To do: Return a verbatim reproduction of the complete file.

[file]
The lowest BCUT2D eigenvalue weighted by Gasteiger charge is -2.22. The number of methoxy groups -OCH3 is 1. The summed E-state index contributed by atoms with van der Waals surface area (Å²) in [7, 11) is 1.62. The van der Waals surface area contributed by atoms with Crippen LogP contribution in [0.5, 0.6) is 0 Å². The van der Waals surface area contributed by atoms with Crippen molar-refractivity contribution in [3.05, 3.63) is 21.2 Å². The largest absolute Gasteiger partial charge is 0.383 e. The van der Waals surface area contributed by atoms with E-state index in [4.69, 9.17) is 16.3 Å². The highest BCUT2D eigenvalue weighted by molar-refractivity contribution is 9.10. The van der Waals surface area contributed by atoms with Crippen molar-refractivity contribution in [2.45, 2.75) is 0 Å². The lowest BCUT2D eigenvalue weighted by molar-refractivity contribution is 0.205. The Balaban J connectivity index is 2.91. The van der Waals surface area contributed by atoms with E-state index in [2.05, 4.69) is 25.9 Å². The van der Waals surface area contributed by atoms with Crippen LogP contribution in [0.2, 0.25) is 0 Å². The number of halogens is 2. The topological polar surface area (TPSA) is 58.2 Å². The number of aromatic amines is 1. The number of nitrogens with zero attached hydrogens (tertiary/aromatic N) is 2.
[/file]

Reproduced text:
The lowest BCUT2D eigenvalue weighted by Gasteiger charge is -2.22. The number of methoxy groups -OCH3 is 1. The summed E-state index contributed by atoms with van der Waals surface area (Å²) in [7, 11) is 1.62. The van der Waals surface area contributed by atoms with Crippen LogP contribution in [0.5, 0.6) is 0 Å². The van der Waals surface area contributed by atoms with Crippen molar-refractivity contribution in [3.05, 3.63) is 21.2 Å². The largest absolute Gasteiger partial charge is 0.383 e. The van der Waals surface area contributed by atoms with E-state index in [4.69, 9.17) is 16.3 Å². The highest BCUT2D eigenvalue weighted by molar-refractivity contribution is 9.10. The van der Waals surface area contributed by atoms with Crippen molar-refractivity contribution in [2.45, 2.75) is 0 Å². The lowest BCUT2D eigenvalue weighted by molar-refractivity contribution is 0.205. The Balaban J connectivity index is 2.91. The van der Waals surface area contributed by atoms with E-state index in [2.05, 4.69) is 25.9 Å². The van der Waals surface area contributed by atoms with Crippen LogP contribution in [0.2, 0.25) is 0 Å². The number of halogens is 2. The topological polar surface area (TPSA) is 58.2 Å². The number of aromatic amines is 1. The number of nitrogens with zero attached hydrogens (tertiary/aromatic N) is 2.